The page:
2. Bart Hobijn, 2020. "The Supply-Side Origins of U.S. Inflation," Central Banking, Analysis, and Economic Policies Book Series, in: Gonzalo Castex & Jordi Galí & Diego Saravia (ed.),Changing Inflation Dynamics,Evolving Monetary Policy, edition 1, volume 27, chapter 7, pages 227-268, Central Bank of Chile.
    3. Molnárová, Zuzana & Reiter, Michael, 2022. "Technology, demand, and productivity: What an industry model tells us about business cycles," Journal of Economic Dynamics and Control, Elsevier, vol. 134(C).
    4. Schoenle, Raphael & Müller, Gernot & Pasten, Ernesto & Weber, Michael, 2020. "Big G," CEPR Discussion Papers 14625, C.E.P.R. Discussion Papers.
      • Lydia Cox & Gernot Müller & Ernesto Pastén & Raphael Schoenle & Michael Weber, 2020. "Big G," NBER Working Papers 27034, National Bureau of Economic Research, Inc.
      • Lydia Cox & Gernot Muller & Ernesto Pasten & Raphael Schoenle & Michael Weber, 2020. "Big G," Working Papers Central Bank of Chile 878, Central Bank of Chile.
      • Lydia Cox & Gernot J. Müller & Ernesto Pasten & Raphael Schoenle & Michael Weber, 2020. "Big G," Working Papers 2020-36, Becker Friedman Institute for Research In Economics.
      • Lydia Cox & Gernot J. Müller & Ernesto Pasten & Raphael Schoenle, 2020. "Big G," Working Papers 20-15, Federal Reserve Bank of Cleveland.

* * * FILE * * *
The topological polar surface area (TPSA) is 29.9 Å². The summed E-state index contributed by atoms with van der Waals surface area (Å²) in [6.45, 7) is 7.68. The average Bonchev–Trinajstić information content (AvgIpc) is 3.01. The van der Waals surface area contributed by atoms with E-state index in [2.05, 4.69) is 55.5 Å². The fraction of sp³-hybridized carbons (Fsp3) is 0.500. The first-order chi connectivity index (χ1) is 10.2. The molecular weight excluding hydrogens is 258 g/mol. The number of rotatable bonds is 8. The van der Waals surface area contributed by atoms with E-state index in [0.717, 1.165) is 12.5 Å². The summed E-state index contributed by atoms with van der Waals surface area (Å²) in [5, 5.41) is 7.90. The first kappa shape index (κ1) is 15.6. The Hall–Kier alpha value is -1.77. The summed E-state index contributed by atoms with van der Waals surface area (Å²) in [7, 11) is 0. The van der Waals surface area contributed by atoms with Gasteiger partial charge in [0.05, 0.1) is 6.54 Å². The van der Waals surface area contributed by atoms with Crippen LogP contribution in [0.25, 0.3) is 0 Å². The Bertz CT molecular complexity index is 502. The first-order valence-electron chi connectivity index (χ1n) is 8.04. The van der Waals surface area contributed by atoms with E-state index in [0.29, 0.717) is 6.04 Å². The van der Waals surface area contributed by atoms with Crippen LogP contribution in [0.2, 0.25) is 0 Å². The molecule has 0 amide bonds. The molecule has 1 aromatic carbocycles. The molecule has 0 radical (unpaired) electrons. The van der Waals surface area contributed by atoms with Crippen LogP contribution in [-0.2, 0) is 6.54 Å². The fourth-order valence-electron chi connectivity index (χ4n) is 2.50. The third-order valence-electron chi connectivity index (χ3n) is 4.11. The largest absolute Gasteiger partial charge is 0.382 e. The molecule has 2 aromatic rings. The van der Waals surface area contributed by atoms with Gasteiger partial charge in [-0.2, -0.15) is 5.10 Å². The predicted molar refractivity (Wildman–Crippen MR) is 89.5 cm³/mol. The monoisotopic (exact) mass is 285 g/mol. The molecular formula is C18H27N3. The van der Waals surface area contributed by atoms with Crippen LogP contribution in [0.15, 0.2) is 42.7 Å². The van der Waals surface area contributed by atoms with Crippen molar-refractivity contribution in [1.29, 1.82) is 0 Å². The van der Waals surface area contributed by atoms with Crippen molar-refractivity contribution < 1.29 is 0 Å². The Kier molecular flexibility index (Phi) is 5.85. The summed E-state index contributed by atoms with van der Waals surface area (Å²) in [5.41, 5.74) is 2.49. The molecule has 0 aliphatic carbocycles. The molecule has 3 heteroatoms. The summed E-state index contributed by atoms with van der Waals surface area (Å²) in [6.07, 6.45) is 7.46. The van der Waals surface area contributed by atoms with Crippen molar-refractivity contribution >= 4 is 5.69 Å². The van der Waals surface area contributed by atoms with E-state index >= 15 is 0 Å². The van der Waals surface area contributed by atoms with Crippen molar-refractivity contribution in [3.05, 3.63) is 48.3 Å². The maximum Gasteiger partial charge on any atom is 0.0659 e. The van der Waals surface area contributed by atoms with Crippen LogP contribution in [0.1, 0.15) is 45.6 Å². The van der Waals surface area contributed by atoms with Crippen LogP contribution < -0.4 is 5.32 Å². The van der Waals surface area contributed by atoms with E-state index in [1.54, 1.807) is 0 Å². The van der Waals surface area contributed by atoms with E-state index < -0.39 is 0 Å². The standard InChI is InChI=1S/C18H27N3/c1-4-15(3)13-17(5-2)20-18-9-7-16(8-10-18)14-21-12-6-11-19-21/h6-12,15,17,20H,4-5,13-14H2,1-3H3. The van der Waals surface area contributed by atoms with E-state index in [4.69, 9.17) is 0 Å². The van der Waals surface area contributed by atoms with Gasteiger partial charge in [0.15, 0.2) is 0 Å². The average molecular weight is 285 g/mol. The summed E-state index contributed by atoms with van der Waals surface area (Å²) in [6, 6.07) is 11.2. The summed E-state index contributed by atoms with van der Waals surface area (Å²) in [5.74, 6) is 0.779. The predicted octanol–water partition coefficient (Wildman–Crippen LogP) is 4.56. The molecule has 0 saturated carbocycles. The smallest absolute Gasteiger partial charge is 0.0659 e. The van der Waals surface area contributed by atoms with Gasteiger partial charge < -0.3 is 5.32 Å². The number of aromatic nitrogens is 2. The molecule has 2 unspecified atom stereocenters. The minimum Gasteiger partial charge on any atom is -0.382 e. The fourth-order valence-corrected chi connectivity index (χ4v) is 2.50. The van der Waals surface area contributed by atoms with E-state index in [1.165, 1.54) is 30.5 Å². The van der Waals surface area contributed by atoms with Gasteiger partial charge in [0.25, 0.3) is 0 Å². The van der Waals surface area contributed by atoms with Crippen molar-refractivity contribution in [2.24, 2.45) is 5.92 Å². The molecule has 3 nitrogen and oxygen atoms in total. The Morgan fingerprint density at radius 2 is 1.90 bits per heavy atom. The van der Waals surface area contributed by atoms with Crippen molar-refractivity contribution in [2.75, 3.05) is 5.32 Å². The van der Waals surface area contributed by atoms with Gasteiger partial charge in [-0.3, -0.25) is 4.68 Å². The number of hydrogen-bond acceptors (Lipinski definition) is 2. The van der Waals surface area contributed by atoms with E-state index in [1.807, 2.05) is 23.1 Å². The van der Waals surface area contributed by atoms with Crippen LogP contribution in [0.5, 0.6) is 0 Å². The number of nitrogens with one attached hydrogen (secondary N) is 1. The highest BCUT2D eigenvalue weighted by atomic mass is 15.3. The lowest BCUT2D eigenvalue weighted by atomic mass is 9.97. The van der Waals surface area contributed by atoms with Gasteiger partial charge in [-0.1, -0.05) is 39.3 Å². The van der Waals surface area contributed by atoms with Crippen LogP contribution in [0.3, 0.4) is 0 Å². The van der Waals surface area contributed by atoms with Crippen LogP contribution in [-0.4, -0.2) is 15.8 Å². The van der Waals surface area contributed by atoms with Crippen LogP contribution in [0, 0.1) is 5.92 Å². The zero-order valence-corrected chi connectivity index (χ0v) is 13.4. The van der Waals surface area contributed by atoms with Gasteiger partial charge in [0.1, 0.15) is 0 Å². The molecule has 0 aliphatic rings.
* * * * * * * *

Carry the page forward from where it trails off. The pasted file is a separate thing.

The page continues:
• Lydia Cox & Gernot Müller & Ernesto Pasten & Raphael S. Schoenle & Michael Weber & Michael Weber, 2020. "Big G," CESifo Working Paper Series 8229, CESifo.
    5. David Rezza Baqaee & Emmanuel Farhi, 2020. "Productivity and Misallocation in General Equilibrium," The Quarterly Journal of Economics, Oxford University Press, vol. 135(1), pages 105-163.
    6. David Baqaee & Emmanuel Farhi, 2022. "Supply and Demand in Disaggregated Keynesian Economies with an Application to the COVID-19 Crisis," American Economic Review, American Economic Association, vol. 112(5), pages 1397-1436, May.
    7. Eric Anderson & Sergio Rebelo & Arlene Wong, 2018. "Markups Across Space and Time," NBER Working Papers 24434, National Bureau of Economic Research, Inc.